B revolves around A in a highly eccentric orbit which takes it as close as 9 AU (Astronomical Unit - the distance between the Earth and the Sun) and as far as 21 AU over a 40-year period. It's a white dwarf only 30% larger than the Earth but contains 60% of the Sun's mass. Its average density is therefore a whopping two tonnes per cubic inch! Scientists believe that B was once bigger and hotter than A and therefore it evolved a lot faster. When it got older, it evaporated much of its mass onto A, which gradually became the dominant star in the system. We find that A is indeed quite rich in heavier elements, byproducts of advanced nuclear fusion in B. 

No evidence for planets has been found to date and even if there were, they would probably not be suitable to sustain life due to the distortion and radiation of this extreme double star system. However, a large ring of dust has been detected.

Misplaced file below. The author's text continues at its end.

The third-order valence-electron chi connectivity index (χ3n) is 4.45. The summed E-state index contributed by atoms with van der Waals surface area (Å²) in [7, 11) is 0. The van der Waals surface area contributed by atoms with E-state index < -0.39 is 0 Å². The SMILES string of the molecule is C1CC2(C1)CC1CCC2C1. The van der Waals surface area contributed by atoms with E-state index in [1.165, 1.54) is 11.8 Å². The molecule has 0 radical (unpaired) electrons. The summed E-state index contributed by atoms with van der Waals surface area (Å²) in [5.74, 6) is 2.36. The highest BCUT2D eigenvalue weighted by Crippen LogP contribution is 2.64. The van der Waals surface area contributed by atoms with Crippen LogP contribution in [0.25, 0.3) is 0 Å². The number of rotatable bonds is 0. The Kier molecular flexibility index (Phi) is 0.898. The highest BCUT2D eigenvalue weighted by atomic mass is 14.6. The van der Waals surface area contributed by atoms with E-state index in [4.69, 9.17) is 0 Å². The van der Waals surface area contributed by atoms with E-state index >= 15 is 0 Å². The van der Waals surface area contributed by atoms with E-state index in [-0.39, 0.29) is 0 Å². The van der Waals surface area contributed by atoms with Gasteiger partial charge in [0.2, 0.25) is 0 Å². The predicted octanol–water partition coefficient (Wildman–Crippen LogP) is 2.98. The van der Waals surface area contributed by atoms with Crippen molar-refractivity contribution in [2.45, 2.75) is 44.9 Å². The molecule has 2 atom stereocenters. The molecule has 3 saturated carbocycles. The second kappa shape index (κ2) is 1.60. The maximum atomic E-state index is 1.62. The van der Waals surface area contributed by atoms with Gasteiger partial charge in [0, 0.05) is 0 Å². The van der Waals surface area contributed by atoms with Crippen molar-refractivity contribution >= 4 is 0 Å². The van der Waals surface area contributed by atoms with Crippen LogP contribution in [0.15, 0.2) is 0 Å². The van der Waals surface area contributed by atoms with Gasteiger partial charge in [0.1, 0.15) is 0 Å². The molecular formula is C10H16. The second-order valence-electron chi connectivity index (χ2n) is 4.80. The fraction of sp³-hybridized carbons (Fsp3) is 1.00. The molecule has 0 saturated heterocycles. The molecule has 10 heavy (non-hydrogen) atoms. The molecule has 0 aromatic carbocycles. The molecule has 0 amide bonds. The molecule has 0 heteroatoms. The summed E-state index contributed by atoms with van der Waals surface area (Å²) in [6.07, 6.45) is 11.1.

PS: The image doesn't show well in Blogger, but B lies slightly to the bottom-right of A...

Monday 15 January 2018

Jonckheere 320: Off the beaten path again

Most amateur astronomers prefer to stick to the well-known Messier and NGC catalogues when preparing their observation night as the more exotic ones like Minkowski, Kohoutek, Berkeley and the likes have the reputation of being too difficult for basic, amateur instruments. Nothing, however, could be further from the truth. Yes, there are some pretty invisible objects in those catalogues which even in my big binoscope refuse to reveal themselves. On the other hand, some of these more exotic objects turn out to be surprisingly easy.